Offloading to private agencies using Govt planes is basically supporting an Alibaba company but Govt bear the cost. So Heck No!

    Transfer MPA role to TLDM, not interdiction missions using fast jets. Those belong to TUDM.

  18. lalok – “we have produced parts for boeing and airbus. dont say we cannot produced some parts for the designated”

    Producing parts/components (using 100 percent foreign technology) for Hawks, A400Ms and other things and getting involved in a collaborative effort as a partner to produce an aircraft are 2 profoundly different things .

    lalok- lalbeit small ones for the experience, assembled fighters such as the suks)”

    Really? What did the experience of producing pylons for the Hawks and stairs for the A400M do for us in actual long term tangible benefits? SME has been producing ammo for 40 years; what has it gained? Has it come up with its own ammo? We did we get from license producing AUGs and M-4s? Also; we have never “assembled” fighters

    A lot of things sound good on paper but the reality is different. Look at the LCS, Kedahs and other ambitious projects intended to benefit the country but drained the coffers …..

  19. On the subject of planes, this is purely for speculation.

    Say RMAF wants to acquire another batch of 18 Flankers. Could we still buy them or are they subject to CAATSA?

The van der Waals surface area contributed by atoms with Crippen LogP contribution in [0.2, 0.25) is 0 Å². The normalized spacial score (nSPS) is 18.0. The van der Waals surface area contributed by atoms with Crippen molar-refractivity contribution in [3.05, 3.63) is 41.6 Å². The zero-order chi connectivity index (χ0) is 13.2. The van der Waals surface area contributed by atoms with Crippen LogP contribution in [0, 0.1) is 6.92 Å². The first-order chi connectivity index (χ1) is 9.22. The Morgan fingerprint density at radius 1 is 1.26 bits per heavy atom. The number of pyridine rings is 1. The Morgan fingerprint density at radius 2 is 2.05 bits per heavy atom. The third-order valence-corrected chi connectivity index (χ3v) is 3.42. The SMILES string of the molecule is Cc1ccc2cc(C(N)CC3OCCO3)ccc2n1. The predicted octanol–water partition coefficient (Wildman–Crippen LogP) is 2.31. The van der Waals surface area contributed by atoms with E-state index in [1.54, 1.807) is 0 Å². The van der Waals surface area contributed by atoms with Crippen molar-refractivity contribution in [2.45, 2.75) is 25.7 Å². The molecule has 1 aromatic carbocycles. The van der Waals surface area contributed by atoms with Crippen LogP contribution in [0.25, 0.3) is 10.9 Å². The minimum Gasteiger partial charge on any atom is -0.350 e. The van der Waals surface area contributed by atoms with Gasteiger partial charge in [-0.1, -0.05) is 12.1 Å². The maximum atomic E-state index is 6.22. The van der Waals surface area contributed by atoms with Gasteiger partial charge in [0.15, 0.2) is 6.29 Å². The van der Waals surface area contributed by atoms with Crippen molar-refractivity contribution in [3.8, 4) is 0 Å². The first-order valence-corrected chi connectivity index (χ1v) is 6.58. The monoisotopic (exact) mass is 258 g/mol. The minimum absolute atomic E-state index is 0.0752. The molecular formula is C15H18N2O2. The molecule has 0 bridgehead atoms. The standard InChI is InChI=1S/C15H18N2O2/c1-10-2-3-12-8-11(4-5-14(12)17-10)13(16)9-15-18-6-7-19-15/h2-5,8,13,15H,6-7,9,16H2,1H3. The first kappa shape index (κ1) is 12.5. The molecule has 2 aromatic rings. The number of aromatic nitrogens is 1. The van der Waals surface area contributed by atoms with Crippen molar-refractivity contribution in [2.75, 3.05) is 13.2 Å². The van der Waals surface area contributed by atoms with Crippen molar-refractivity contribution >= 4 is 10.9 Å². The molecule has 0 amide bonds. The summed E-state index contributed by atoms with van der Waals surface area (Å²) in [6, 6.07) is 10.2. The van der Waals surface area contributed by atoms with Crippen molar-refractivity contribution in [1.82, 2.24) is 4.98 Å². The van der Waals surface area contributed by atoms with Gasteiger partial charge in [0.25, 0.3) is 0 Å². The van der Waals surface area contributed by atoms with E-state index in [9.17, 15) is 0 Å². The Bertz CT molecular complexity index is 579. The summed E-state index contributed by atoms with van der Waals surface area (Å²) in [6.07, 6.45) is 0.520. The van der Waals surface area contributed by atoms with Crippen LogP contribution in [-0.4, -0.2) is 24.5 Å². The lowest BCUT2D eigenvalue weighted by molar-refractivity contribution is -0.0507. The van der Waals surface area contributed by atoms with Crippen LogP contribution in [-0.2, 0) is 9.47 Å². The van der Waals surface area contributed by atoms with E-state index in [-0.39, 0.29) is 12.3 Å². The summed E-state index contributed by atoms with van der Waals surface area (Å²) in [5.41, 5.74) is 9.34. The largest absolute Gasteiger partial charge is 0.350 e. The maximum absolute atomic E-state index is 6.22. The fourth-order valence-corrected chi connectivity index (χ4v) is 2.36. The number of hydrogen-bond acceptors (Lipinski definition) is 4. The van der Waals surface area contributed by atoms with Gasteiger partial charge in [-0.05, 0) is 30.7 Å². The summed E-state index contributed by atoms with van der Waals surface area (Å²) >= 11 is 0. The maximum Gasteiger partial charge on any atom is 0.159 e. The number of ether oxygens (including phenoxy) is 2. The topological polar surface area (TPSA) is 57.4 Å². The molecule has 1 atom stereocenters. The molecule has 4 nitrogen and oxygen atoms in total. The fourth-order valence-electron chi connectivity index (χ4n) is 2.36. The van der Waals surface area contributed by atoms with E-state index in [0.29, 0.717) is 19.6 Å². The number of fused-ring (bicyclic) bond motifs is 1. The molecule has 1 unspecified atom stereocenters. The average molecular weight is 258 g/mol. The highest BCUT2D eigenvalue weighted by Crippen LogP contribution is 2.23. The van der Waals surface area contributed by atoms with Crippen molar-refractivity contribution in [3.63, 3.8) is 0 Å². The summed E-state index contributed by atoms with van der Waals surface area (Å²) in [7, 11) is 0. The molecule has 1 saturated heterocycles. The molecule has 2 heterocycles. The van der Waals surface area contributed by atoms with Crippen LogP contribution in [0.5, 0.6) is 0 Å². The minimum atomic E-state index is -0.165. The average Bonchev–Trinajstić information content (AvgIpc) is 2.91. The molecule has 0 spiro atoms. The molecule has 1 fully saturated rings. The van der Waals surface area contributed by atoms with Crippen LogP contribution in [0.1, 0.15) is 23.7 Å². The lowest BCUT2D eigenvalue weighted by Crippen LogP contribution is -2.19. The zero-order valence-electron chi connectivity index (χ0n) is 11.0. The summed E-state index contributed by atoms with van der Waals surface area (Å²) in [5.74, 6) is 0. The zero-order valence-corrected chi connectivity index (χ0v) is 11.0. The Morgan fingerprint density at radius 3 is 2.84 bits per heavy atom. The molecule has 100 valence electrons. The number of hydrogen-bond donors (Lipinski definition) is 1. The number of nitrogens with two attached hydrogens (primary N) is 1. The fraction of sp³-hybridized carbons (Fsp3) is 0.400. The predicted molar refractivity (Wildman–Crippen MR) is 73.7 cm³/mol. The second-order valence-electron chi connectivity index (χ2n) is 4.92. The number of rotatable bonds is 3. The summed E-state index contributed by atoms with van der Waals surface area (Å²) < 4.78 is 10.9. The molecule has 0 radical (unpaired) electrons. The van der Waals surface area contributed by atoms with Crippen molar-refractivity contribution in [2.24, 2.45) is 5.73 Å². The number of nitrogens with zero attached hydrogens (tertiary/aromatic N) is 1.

Is anything Russian-made now subject to CAATSA?

    Reply
    New Flankers will be subject to CAATSA. Most new things will come under CAATSA apart from spares for stuff already in service

  20. i have given up hope too pertaining our defence industries generally, what else specifically on the aerospace sector.
    but then, i would like to give them a bit more chance to realise their hope by 2030. can read about their dream in
    MALAYSIA AEROSPACE INDUSTRY BLUEPRINT 2030

    dont promise much, but at least there is a hope.. 😁

  21. ASM – ”Could we still buy them or are they subject to CAATSA?”

    Depends on Uncle Sam ….. If it’s in its interests to allow a particular country to go ahead with a purchase; it will not do anything. Several countries which the U.S. has close ties with; as well as those it’s trying to improve relations with [India naturally comes to mind] as a counter to China; are in the midst of negotiating deals with Russia.

    I know your question was hypothetical but at this stage there’s very little chance of us getting more MKMs [a good thing from a training/support perspective]. At one point years ago the RMAF reportedly looked at selling the Fulcrum fleet to part pay for 6 follow on MKMs which would have enabled 2 squadrons of 12.

  22. lalok – “can read about their dream in MALAYSIA AEROSPACE INDUSTRY BLUEPRINT 2030”

    We can hope but higher chance of Pegasus appearing above the Penang Bridge or Bhutan forming a combined arms corps level formation.

    As I keep saying : everything boils down to our defence policy and our outlook on defence. We only spend when we have extra cash and priority is not ensuring the MAF gets the desired capability but how it benefits the country; including the local industry (people still buy the “self sufficiency” delusion). It’s this cloud cuckoo land delusion which has led us to where we are; the rut we’re in.

  23. mr azlan, no doubt, you can wallop them as u like now because they deserve it, i have done my walloping too albeit silently. be rest assured, in 2030 if i am still around they will get much more walloping from left, right and centre if they still maintaining their nato mode. 😂